"It is a capital mistake to theorize before one has data. Insensibly, one begins to twist fact to suit theories, instead of theories to suit facts."
-Sherlock Holmes

Sherlock Holmes is one of my favorite analysts, and I have that quote taped into the insert of my research notebook. Whenever I find myself reaching to be right, that simple reminder brings me back to where I need to be - data dependent.

At the beginning, end, and in between of my every day, no matter where I go... there real market prices are. If you make enough mistakes trading markets like I have, over time you come to respect this reality. Shaping one's thesis to what Nasim Taleb refers to as a "narrative fallacy" is something that anyone one in this business can do. However, if you don't have Warren Buffett's terms and duration (preferred and forever), your storytelling can quickly become problematic - especially when your client, boss, or Mr. Market, takes your capital away or, God forbid, marks it to market...

What people WANT to happen in markets, and what NEEDS to happen are often different things. Obama bashers wanted the man to make a call on the market, and be wrong - for a day at least, he wasn't. China short sellers wanted China's manufacturing growth to crash in 2009 - for the year-to-date, it hasn't. Chinese momentum chasers who were looking for their storytelling of "increased stimulus" to be confirmed last night didn't get that either.

In Asian trading last night, the trading impact of WANT vs. NEED was profound. I am long China via the CAF closed end fund - and for the life of me yesterday, I couldn't understand how anyone would be chasing this ticker into a +14% daily move with the thesis that China's Premier announcing another stimulus is a bullish thing? Stimulus is what floundering economies who are socializing themselves (Japan, USA, UK, etc...) are provided. If Wen Jiabao admitted to needing stimulus last night, I would be selling my entire position here on the open.

In order to achieve sustainably higher prices, what markets NEED is confidence. Confidence is what higher prices are built on, not government supports and stimulus. If you disagree with that, check the math on the USA SP500 price of 696, fully loaded with everyone in the manic media and their brother WANTING bailout moneys.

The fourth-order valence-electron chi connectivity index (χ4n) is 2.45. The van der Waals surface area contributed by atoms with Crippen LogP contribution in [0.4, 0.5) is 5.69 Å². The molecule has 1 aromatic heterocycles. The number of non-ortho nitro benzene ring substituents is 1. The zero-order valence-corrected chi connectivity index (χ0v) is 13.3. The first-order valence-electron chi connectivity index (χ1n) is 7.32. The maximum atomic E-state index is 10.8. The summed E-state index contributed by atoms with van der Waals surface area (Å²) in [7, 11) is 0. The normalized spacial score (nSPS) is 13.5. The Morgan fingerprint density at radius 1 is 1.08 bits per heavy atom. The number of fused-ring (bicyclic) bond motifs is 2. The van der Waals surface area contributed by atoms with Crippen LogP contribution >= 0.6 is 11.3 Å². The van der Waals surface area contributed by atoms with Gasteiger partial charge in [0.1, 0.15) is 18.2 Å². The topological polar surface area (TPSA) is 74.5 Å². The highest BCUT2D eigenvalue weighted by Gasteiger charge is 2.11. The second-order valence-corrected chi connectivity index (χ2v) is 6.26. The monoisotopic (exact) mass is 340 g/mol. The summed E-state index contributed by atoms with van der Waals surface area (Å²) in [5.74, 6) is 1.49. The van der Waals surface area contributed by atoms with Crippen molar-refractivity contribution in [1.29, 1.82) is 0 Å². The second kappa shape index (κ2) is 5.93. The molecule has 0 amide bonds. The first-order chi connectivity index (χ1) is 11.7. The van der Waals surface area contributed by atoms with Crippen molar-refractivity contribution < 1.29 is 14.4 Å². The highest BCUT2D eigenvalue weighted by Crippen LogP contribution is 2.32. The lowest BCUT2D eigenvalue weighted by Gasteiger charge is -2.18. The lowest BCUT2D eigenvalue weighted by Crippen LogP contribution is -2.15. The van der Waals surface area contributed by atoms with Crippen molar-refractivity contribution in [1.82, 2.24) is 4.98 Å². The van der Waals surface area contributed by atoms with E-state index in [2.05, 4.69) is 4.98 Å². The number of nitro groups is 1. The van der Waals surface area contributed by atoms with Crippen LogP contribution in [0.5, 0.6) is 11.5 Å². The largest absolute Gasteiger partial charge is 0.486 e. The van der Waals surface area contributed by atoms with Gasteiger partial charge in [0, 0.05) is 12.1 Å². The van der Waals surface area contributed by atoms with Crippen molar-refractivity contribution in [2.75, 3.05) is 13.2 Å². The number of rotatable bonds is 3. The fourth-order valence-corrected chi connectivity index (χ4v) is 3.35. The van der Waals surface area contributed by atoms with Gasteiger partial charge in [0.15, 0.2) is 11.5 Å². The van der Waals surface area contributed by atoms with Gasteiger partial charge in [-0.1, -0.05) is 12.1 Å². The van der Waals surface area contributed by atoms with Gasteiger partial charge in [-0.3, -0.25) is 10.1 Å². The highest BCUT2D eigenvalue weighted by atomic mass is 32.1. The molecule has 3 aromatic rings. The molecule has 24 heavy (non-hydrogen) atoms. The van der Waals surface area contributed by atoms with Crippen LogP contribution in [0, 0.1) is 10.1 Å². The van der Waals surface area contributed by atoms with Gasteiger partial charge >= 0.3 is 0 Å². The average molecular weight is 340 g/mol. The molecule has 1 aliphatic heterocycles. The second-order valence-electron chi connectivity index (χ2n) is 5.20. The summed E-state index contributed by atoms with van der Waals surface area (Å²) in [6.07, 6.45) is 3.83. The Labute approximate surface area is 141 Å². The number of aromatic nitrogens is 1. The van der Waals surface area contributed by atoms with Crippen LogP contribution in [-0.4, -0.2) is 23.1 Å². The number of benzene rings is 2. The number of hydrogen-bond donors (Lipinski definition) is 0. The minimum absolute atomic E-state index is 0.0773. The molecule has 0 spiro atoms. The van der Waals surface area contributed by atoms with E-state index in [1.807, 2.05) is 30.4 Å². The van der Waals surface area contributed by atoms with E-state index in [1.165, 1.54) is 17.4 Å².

Overnight, despite not delivering on the manic media's WANT for Chinese stimulus, the Shanghai Stock Exchange had another great day, closing up +1% at 2,221. Now isn't that interesting... a country that is spending what they NEED rather than what the crackberry crowd WANTS. While I think estimates for 8% GDP growth in China are too aggressive, I don't think you can show me any point in American economic history where GDP was growing in the mid to high single digits and the US Government bowed down to populist cries for free stimulus moneys on the order of half a TRILLION dollars...

The New Reality is this. China's opportunity in the 21st century is not unlike that of America's in the 20th or Britain's in the 19th. Because their baseline of per capita GDP is so low, their long term opportunity is too hard for the bearish storytellers to comprehend. Ask the "hedgie", who was "short China" for that +14% move in the CAF, how he felt yesterday. I'm thinking that if his boss or investor got the memo on that accelerating Chinese PMI number, he was covering into the highs of the day - facts are hard to hide from.

Sherlock Holmes would be smiling. Isn't the data on those billion people still residing in China the same as it was when Investment Banking Inc. was long everything "Chindia" in 2007 still accurate? Or has some rogue from Parts Unknown killed off some of that demand and Beijing is making up the numbers on what their real headcount is?

Guys like Vikram Pandit, who built his hedge fund using "long India" as one of his big theories, are learning right now that the storytelling of a place called "Chindia" was fiction. The fact is that India got hammered again last night, losing another -2.9%, taking the Sensex Index to down -15% for 2009 to-date. Unlike China, India's currency (the rupee) looks like what it is, an emerging market currency with no-confidence on the offer. Unlike China, India could run negative GDP growth with positive mid single digit inflation. That would be bad - and that's what the marked to market prices of Indian equities having been telling you that your NEED to understand.